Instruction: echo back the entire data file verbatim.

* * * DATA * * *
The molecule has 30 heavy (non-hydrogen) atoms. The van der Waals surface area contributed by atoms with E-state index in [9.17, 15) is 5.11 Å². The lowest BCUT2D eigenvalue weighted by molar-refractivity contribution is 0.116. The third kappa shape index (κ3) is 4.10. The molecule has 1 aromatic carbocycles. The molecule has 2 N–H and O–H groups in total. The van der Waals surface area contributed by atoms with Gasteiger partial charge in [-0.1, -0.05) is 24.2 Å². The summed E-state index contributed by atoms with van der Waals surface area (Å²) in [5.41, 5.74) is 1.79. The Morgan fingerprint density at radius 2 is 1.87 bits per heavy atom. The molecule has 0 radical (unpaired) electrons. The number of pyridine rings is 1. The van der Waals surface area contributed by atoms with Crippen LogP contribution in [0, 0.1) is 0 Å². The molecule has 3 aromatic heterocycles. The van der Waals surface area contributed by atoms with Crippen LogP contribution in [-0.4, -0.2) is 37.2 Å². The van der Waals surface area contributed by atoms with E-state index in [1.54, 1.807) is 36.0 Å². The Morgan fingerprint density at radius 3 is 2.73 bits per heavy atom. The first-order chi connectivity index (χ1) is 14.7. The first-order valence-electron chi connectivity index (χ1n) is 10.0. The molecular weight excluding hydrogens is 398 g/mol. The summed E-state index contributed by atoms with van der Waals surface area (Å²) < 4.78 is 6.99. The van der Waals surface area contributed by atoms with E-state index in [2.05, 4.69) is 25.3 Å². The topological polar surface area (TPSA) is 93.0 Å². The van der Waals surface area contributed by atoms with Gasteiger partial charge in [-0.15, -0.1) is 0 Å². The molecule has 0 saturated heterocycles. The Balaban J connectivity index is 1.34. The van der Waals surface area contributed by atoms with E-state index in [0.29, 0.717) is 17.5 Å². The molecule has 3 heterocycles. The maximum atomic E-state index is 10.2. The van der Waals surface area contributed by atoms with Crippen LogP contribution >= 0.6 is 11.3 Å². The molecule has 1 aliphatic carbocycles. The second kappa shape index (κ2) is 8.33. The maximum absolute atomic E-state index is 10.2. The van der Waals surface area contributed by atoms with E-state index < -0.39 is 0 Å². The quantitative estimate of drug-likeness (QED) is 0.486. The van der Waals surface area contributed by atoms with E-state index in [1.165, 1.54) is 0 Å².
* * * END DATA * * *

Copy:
The molecule has 30 heavy (non-hydrogen) atoms. The van der Waals surface area contributed by atoms with E-state index in [9.17, 15) is 5.11 Å². The lowest BCUT2D eigenvalue weighted by molar-refractivity contribution is 0.116. The third kappa shape index (κ3) is 4.10. The molecule has 1 aromatic carbocycles. The molecule has 2 N–H and O–H groups in total. The van der Waals surface area contributed by atoms with Gasteiger partial charge in [-0.1, -0.05) is 24.2 Å². The summed E-state index contributed by atoms with van der Waals surface area (Å²) in [5.41, 5.74) is 1.79. The Morgan fingerprint density at radius 2 is 1.87 bits per heavy atom. The molecule has 0 radical (unpaired) electrons. The number of pyridine rings is 1. The van der Waals surface area contributed by atoms with Crippen LogP contribution in [0, 0.1) is 0 Å². The molecule has 3 aromatic heterocycles. The van der Waals surface area contributed by atoms with Crippen LogP contribution in [-0.4, -0.2) is 37.2 Å². The van der Waals surface area contributed by atoms with E-state index in [1.54, 1.807) is 36.0 Å². The Morgan fingerprint density at radius 3 is 2.73 bits per heavy atom. The first-order chi connectivity index (χ1) is 14.7. The first-order valence-electron chi connectivity index (χ1n) is 10.0. The molecular weight excluding hydrogens is 398 g/mol. The summed E-state index contributed by atoms with van der Waals surface area (Å²) < 4.78 is 6.99. The van der Waals surface area contributed by atoms with E-state index in [2.05, 4.69) is 25.3 Å². The topological polar surface area (TPSA) is 93.0 Å². The van der Waals surface area contributed by atoms with Gasteiger partial charge in [-0.15, -0.1) is 0 Å². The molecule has 0 saturated heterocycles. The Balaban J connectivity index is 1.34. The van der Waals surface area contributed by atoms with E-state index in [0.29, 0.717) is 17.5 Å². The molecule has 3 heterocycles. The maximum atomic E-state index is 10.2. The van der Waals surface area contributed by atoms with Crippen LogP contribution >= 0.6 is 11.3 Å². The molecule has 1 aliphatic carbocycles. The second kappa shape index (κ2) is 8.33. The maximum absolute atomic E-state index is 10.2. The van der Waals surface area contributed by atoms with E-state index < -0.39 is 0 Å². The quantitative estimate of drug-likeness (QED) is 0.486. The van der Waals surface area contributed by atoms with E-state index in [1.165, 1.54) is 0 Å².